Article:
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Dublin: 5 °C Thursday 18 January, 2018
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Insurance industry: Too early to estimate cost of damage caused by storms

Meanwhile, the government has been urged to seek funding from the European Union’s Solidarity Fund to assist with storm damage caused by the extreme weather.

Waves battering the seafront at Lahinch last week
Waves battering the seafront at Lahinch last week
Image: George Karbus via Facebook

INSURANCE IRELAND, THE representative body for the country’s insurance industry, says it is too early to estimate the overall cost of repairing the damage caused by storms and flooding in recent days.

Homes and businesses particularly in the west of the country have been badly hit by the stormy weather in recent days which has caused flooding in parts of Galway, Clare and other areas along the Atlantic coast.

Speaking on RTÉ’s Morning Ireland, Insurance Ireland spokesperson Michael Horan said that it is too early to estimate the cost of the damage, predicting a figure would be available in about three weeks as the claims start to come in.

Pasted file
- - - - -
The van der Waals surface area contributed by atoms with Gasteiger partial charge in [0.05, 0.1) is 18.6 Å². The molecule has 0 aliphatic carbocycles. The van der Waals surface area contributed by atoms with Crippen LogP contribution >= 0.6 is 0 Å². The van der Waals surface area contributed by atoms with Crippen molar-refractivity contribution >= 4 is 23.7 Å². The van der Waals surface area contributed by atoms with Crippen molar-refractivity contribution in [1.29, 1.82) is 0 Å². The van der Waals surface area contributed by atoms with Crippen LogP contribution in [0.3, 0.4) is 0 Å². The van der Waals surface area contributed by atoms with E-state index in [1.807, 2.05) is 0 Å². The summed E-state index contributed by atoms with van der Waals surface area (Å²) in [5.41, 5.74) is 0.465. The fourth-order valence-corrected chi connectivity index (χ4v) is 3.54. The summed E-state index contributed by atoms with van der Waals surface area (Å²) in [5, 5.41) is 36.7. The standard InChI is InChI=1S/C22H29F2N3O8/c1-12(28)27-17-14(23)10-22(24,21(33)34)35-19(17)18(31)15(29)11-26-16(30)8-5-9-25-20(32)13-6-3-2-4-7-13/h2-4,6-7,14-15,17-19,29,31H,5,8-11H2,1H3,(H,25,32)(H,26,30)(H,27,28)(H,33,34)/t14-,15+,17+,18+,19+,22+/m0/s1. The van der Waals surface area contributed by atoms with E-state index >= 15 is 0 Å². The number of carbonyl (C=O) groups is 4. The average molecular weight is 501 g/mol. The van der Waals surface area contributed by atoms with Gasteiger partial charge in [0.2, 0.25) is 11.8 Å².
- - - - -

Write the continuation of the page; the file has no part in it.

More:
“There’s usually a time-lag between an event happening and people filing their claims,” he said, adding that people affected should contact their insurance company or broker as quickly as possible.

He said insurance companies have experience of this from damage caused by others storms in recent years, saying “they’ll take you through, they’ll hold your hand”.

He could not say if an increase in claims in the coming weeks will result in a rise in premiums as there is not yet an overall estimate of the cost.

Government called on to do more

Meanwhile, the government has been urged to seek funding from the European Union’s Solidarity Fund to assist with storm damage caused by the extreme weather.

Fianna Fáil MEP Pat the Cope Gallagher pointed out that the Irish government secured €13 million from the fund following flooding in November 2009.

“I believe that this is an avenue worth pursuing due to the financial constraints facing many local authorities at the present time and in light of the successful application submitted in 2009,” he said.

The government has also come under pressure from its own benches with Fianna Fáil senator Martin Conway, who is based in storm-affected Clare, saying that ministers need an action plan to deal with the aftermath.

“The incredible work of our emergency services has also been obvious since the beginning of this crisis and I know that the people who have been affected are extremely grateful for what they are doing to help them,” Conway said.

“I am now calling on the Government to show the same level of urgency and solidarity in helping our coastal communities get back on their feet.”

The government is expected to examine the possibility of releasing emergency capital funding for repairs, but this would only be available for public facilities and not individual homeowners.

Read: US prepares for ‘polar vortex’ which could plunge temperatures to -51 degrees Celsius

Read: Met Éireann warns of possible spot flooding as weather warning remains in place

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